Friday, April 25, 2014

School board selects new superintendent

Virginia administrator to hold top post in district


By TERRY SMITH
Express Staff Writer

GwenCarol Holmes, a candidate for Blaine County School District superintendent, talks about her background and educational philosophy at a public forum Tuesday evening at Wood River High School. Later that evening, the board of trustees voted unanimously to select Holmes for the job. Photo by Roland Lane

     The Blaine County School District announced Thursday that the school board has selected GwenCarol Holmes, the chief academic officer of Alexandria Public Schools in Virginia, as the district’s new superintendent.

     Holmes was unanimously chosen for the position Tuesday evening in an open school board session that followed a closed executive session. The executive session followed a public forum earlier Tuesday evening at Wood River High School when Holmes and a second finalist for the position, Richard Canfield, superintendent of schools at Sandwich Public Schools in Massachusetts, were introduced to the public and answered questions regarding their experience and philosophies and how they would apply them in Blaine County.

     The district reported in a news release that Holmes will begin working in the district in early July. Her selection brings to an end a nationwide search that was started after former Superintendent Lonnie Barber’s contract was terminated by the school board in September 2013.

     District Communications Director Heather Crocker told the Idaho Mountain Express Thursday that Holmes will have a two-year contract with an annual salary of $168,000, which is slightly higher than was Barber’s annual salary of $160,000.

     Holmes, with 20 years of experience in education, holds a doctorate degree in educational administration. Prior to her job in Virginia, she was an assistant professor of education at Johns Hopkins University. She has also worked as an elementary school teacher, a reading and math specialist and as a school principal.

     The district released the following statement from Holmes regarding her selection:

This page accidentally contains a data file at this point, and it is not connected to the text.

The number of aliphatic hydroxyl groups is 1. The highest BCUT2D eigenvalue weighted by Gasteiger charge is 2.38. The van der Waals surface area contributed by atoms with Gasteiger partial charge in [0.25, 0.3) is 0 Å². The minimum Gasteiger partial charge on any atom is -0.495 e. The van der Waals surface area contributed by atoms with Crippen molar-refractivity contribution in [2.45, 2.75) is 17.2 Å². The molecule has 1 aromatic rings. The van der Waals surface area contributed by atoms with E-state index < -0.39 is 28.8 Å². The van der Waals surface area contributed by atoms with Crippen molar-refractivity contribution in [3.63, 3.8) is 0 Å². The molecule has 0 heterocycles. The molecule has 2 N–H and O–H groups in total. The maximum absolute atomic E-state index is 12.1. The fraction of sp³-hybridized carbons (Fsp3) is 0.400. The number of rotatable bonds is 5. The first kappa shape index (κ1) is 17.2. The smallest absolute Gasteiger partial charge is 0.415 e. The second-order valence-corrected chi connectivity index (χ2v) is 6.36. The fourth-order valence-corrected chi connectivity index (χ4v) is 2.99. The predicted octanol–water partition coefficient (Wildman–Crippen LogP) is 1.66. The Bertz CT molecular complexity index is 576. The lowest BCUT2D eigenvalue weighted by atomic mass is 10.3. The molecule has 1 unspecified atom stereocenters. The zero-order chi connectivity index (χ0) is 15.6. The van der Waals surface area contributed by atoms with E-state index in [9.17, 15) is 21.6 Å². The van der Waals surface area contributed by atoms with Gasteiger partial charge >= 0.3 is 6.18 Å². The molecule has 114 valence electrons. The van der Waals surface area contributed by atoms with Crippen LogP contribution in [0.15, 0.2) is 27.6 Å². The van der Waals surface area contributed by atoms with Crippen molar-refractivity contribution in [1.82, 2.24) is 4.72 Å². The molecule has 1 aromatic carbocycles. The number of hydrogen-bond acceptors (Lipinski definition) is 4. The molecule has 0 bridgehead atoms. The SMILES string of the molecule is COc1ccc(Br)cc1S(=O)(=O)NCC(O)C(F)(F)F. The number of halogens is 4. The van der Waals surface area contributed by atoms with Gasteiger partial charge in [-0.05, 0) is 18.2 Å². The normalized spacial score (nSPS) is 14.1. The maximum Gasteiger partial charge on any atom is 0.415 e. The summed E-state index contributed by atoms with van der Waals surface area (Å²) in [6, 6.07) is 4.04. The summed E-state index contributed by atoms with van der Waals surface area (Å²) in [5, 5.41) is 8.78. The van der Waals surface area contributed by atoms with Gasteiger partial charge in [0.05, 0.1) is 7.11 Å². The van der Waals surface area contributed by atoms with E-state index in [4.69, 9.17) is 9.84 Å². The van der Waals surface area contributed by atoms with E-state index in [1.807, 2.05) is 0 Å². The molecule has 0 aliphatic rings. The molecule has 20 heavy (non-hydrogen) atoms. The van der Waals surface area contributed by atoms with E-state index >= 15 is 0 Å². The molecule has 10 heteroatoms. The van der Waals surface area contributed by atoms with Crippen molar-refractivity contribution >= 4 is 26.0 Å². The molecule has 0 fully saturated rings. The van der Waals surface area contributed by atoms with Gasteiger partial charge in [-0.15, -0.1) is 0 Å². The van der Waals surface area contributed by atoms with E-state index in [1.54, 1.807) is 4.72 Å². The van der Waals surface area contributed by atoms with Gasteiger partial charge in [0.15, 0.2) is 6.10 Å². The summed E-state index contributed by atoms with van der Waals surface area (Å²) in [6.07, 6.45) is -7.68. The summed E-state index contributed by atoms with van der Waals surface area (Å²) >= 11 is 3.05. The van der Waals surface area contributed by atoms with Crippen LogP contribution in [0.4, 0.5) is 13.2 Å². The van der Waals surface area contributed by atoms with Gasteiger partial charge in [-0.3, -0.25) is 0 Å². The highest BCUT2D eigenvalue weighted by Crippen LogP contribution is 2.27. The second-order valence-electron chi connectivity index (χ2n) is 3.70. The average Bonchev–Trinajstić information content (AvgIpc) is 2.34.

“I look forward to joining the strong team at Blaine County School District. You have strong schools that are working tirelessly to provide our children with an excellent education. This work will continue as we strive to ensure that we provide each and every child a personalized and excellent education. To continue to do this and to close the achievement gap that exists for some of our children, we need the entire community’s help.”

     At Tuesday’s public forum, Holmes described Blaine County as “one of my most favorite places in the world.” She said she learned to love the Wood River Valley because of her many visits here.

     “I felt welcomed here the first moment I came to Blaine County as a teenager,” she said. “The people of Blaine County are the reason I’ve been motivated to keep coming back and they are the reason I am humbled and excited to be a part of this wonderful community.”

     Holmes described herself as “rabid about seeing that all children receive an excellent education.” She said important assets of being a successful administrator are listening, fostering teamwork and communicating.

     She said one of the first things she would do is “start with a listening tour.”

     “I need to know the pulse of this community, so I need to listen and learn from this community,” she said.

     Holmes said there isn’t a “silver bullet” when it comes to providing a quality education. Instead, she said: “It’s about the hard work that educators do every day.”

     Holmes said Blaine County has high quality schools but added that there is still need for improvement.

     “There are some things that can be smoothed and polished, because you do have an achievement gap,” she said.

     Concerning school security, Holmes said it is “not something we can be flexible about.”

     “Safety has to be first before you start trying to educate kids.”

 

Superintendent search

     Board Chairman Shawn Bennion said at Tuesday’s forum that the district received applications for the superintendent position from “46 of 50 states.”

     “It really was a nationwide search,” he said, explaining that 12 candidates were initially selected for further consideration. That list was then narrowed to six candidates who were interviewed with the assistance of a selection committee comprising district administrators and community members.

     Of those six, Holmes and Canfield were selected as finalists.

     About 100 people attended the forum. Attendees were provided with “candidate impression” forms for public involvement in the process.

     Crocker said public opinion was heavily considered before the board made a final decision later Tuesday.

     “We want to thank everyone involved in the process,” Bennion stated in the news release. “We had a great deal of involvement from all of our stakeholders and would like to thank each of them for their time and interest in our school district.”

     Trustee Liz Schwerdtle stated that Holmes was her choice for superintendent because “her entire career has been motivated by a love and respect for children.”

     Trustee Kathy Baker stated that Holmes was selected because it was determined that she would be a “good fit” with the district “administrative team.”

     The school board also thanked Assistant Superintendent John Blackman for his service as interim superintendent.

     “We are grateful to John Blackman’s excellent leadership during this time,” stated Trustee Kathryn Graves. “He worked tirelessly over the last eight months to not only maintain but improve our system.”




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